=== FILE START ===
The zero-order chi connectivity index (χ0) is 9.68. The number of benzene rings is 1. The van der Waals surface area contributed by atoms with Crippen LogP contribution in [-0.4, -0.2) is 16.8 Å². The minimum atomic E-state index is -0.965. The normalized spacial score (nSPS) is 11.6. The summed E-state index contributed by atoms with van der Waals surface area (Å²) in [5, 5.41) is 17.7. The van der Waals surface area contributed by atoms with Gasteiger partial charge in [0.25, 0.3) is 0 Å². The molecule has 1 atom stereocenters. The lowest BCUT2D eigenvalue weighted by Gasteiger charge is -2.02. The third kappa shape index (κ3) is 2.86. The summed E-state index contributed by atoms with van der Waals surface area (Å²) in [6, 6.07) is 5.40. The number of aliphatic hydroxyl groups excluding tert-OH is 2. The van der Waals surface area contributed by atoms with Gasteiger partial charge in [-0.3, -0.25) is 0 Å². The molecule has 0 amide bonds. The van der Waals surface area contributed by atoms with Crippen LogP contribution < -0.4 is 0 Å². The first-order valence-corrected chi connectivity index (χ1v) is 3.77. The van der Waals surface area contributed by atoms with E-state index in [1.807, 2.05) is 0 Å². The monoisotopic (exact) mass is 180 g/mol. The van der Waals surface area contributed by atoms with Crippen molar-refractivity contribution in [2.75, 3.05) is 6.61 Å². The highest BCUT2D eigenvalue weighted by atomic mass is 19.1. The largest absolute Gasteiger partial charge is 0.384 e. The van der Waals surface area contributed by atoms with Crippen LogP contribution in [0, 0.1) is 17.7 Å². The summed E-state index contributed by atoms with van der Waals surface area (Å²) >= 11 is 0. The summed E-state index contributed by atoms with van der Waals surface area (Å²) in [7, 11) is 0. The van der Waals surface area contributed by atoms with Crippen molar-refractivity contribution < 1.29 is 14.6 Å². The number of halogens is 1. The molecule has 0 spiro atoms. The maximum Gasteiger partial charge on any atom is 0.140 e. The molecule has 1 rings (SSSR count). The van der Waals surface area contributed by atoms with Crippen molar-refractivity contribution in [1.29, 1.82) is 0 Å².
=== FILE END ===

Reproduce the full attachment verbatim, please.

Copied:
The zero-order chi connectivity index (χ0) is 9.68. The number of benzene rings is 1. The van der Waals surface area contributed by atoms with Crippen LogP contribution in [-0.4, -0.2) is 16.8 Å². The minimum atomic E-state index is -0.965. The normalized spacial score (nSPS) is 11.6. The summed E-state index contributed by atoms with van der Waals surface area (Å²) in [5, 5.41) is 17.7. The van der Waals surface area contributed by atoms with Gasteiger partial charge in [0.25, 0.3) is 0 Å². The molecule has 1 atom stereocenters. The lowest BCUT2D eigenvalue weighted by Gasteiger charge is -2.02. The third kappa shape index (κ3) is 2.86. The summed E-state index contributed by atoms with van der Waals surface area (Å²) in [6, 6.07) is 5.40. The number of aliphatic hydroxyl groups excluding tert-OH is 2. The van der Waals surface area contributed by atoms with Gasteiger partial charge in [-0.3, -0.25) is 0 Å². The molecule has 0 amide bonds. The van der Waals surface area contributed by atoms with Crippen LogP contribution < -0.4 is 0 Å². The first-order valence-corrected chi connectivity index (χ1v) is 3.77. The van der Waals surface area contributed by atoms with E-state index in [1.807, 2.05) is 0 Å². The monoisotopic (exact) mass is 180 g/mol. The van der Waals surface area contributed by atoms with Crippen molar-refractivity contribution in [2.75, 3.05) is 6.61 Å². The highest BCUT2D eigenvalue weighted by atomic mass is 19.1. The largest absolute Gasteiger partial charge is 0.384 e. The van der Waals surface area contributed by atoms with Crippen LogP contribution in [0, 0.1) is 17.7 Å². The summed E-state index contributed by atoms with van der Waals surface area (Å²) >= 11 is 0. The summed E-state index contributed by atoms with van der Waals surface area (Å²) in [7, 11) is 0. The van der Waals surface area contributed by atoms with Crippen molar-refractivity contribution < 1.29 is 14.6 Å². The number of halogens is 1. The molecule has 0 spiro atoms. The maximum Gasteiger partial charge on any atom is 0.140 e. The molecule has 1 rings (SSSR count). The van der Waals surface area contributed by atoms with Crippen molar-refractivity contribution in [1.29, 1.82) is 0 Å².